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Wednesday, December 2, 2015

Preparing a plan for ensuring customer feedback reaches the software team

This post is not really going to lay out a plan for how to get customer feedback to the software development team. There are a large number of expert posts and articles that talk about different models of how to get customer feedback to the team, as well as different levels of interaction; this could be a high level of interaction or a summary level kind of detached level of information. The post is more about the imperative of ensuring that the software development team does get some kind of customer feedback, and in a structured way that continues even with changes in the team.
It is necessary for team members to be exposed to some amount of customer feedback, with the level of exposure being decided by the managers of the team; as well as the number of members of the team who are exposed to such feedback.
An important question is about why the team members need to be exposed to customer feedback; after all, in the classical definition of the processes of the team, the product manager is the one who is exposed to customer feedback, massages it to the appropriate functional change or addition and then puts this to the team in terms of the prioritization of this feature vs. other features; or classifies this as a defect which needs to be fixed, again as per prioritization.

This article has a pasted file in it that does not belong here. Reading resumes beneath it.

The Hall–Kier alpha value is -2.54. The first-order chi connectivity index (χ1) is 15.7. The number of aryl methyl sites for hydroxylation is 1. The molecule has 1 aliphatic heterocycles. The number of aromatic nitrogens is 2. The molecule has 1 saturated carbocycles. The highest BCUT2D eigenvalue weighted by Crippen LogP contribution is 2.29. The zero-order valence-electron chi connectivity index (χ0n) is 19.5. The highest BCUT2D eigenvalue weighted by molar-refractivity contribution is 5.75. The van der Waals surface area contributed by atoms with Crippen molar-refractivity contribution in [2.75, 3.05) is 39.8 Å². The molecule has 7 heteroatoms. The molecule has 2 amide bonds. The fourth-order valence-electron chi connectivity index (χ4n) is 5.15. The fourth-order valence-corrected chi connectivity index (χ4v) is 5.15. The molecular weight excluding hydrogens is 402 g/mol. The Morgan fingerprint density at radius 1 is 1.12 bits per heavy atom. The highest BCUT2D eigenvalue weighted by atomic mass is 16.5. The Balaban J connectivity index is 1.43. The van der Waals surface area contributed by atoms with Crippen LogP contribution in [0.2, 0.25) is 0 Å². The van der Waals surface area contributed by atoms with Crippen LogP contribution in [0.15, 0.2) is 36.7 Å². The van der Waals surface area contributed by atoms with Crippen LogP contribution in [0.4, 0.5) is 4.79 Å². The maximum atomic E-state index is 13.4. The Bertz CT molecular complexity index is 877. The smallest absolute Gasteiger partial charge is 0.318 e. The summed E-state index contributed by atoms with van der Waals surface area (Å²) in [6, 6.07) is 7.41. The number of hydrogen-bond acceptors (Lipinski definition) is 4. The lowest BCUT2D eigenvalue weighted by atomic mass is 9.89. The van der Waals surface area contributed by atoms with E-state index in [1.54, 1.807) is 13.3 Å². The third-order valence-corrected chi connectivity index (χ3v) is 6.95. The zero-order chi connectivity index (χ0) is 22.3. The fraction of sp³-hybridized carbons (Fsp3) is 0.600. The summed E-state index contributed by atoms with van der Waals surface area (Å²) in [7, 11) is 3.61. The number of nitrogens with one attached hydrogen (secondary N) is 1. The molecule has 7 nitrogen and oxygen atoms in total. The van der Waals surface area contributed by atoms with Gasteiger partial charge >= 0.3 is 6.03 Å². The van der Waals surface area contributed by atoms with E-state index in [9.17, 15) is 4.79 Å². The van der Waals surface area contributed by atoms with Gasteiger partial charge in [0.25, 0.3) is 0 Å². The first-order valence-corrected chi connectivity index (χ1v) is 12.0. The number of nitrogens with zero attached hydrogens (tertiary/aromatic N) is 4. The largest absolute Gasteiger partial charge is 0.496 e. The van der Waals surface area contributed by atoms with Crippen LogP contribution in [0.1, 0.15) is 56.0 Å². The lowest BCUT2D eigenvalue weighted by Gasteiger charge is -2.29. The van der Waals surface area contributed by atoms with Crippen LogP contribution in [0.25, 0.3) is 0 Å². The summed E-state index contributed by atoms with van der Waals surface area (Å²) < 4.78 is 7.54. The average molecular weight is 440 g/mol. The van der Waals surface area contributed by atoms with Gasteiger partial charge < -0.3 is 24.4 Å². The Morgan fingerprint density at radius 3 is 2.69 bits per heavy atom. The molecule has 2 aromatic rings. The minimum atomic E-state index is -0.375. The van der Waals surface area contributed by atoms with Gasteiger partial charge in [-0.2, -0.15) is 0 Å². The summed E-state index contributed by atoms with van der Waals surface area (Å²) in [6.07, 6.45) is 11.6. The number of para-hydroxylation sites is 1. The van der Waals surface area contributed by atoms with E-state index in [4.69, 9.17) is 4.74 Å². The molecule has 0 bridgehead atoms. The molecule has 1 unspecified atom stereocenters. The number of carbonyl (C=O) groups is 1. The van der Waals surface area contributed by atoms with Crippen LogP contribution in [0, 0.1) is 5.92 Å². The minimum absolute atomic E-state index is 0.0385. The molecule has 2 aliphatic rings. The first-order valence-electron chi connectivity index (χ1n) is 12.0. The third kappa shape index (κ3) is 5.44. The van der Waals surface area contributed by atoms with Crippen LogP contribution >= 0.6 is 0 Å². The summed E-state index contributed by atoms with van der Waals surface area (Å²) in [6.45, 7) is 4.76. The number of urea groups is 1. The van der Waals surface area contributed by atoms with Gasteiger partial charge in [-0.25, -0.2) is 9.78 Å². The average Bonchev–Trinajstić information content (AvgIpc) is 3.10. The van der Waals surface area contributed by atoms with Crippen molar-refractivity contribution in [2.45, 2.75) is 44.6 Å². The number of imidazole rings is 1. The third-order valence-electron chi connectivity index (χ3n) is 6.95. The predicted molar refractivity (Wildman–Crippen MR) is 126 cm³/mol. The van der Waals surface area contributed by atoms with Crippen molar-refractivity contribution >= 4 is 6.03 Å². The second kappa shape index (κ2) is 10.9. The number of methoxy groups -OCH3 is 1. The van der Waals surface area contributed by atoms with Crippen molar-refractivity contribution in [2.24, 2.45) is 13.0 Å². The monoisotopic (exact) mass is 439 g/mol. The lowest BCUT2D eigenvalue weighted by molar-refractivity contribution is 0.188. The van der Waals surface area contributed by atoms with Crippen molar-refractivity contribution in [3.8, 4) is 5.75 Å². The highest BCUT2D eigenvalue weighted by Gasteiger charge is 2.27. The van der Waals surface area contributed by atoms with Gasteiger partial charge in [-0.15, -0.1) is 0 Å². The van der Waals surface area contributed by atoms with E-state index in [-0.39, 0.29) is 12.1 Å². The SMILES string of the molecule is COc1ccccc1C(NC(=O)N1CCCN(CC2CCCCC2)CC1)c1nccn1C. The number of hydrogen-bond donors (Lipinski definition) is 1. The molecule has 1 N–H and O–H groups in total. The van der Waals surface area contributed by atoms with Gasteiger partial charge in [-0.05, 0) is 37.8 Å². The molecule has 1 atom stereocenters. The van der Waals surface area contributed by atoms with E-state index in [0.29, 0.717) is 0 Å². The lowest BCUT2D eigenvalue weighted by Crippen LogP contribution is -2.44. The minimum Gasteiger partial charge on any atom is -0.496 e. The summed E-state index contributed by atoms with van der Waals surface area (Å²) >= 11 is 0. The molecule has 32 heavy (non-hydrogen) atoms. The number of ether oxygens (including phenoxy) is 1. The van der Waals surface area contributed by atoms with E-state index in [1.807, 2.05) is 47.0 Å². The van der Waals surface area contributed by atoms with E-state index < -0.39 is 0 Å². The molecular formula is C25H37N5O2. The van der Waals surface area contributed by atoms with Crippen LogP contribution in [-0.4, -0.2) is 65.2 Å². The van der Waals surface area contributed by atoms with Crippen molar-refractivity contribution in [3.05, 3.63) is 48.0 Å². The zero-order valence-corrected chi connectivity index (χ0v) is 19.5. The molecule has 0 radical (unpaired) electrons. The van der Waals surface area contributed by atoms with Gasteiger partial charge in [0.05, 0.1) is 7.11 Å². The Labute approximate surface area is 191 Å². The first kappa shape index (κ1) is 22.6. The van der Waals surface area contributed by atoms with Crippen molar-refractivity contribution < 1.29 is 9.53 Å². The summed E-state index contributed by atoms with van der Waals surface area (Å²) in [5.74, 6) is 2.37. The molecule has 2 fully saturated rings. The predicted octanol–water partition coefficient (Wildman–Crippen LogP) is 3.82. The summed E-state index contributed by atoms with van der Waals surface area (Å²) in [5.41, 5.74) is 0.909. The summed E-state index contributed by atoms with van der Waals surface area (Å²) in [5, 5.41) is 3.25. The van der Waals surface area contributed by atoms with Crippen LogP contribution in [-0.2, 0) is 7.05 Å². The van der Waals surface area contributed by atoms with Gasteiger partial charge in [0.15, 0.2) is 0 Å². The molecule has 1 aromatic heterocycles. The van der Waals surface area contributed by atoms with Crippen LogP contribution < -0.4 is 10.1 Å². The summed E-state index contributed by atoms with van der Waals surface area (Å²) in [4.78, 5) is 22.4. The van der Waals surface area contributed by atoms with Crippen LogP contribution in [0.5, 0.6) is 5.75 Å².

However, the classical model needs to be changed. I have seen how exposure to customer feedback changes the way that the team works, their responses to defects, and the eagerness in some of the team members to get more involved with some amount of customer interaction. The biggest advantage comes in terms of getting more acquainted with the customer mind. In some cases, the shock when the team members realize that a defect that they had ignored as minor got some customers really hassled. In one case, the defect was raised to the company management through outside means and came down to the development team as a must fix; when the product manager saw the defect, there was some amount of discussion because this was a defect that had been raised earlier but had been dismissed since it was deemed as too minor and even more surprising, not really impacting customer workflows.
Even senior engineers on the development team have seen jarring signals, whereby the features they worked hard on and pushed a lot, were not really seen as important by the customer while the changes in some of the workflows that was prioritized as higher by the product management was appreciated in customer feedback mechanisms. What this did was ensured that the senior members of the team understood that they need to setup a regular structure of how to get customer workflow, as well as listen more to the product managers. This is even more important when you have development team members who have been there for a long time while there have been changes in the product management team.
Another advantage of getting customer feedback through some kind of mechanism is that the team will also get more acquainted with the people who actually interact with the customers, whether this be the customer support team or some similar kind of support mechanism, and this kind of interaction helps the team do question and answer where they learn even more of the kind of common problems that customers have in terms of workflows, and makes them more receptive to requests for changes in workflow rather than introducing new features.

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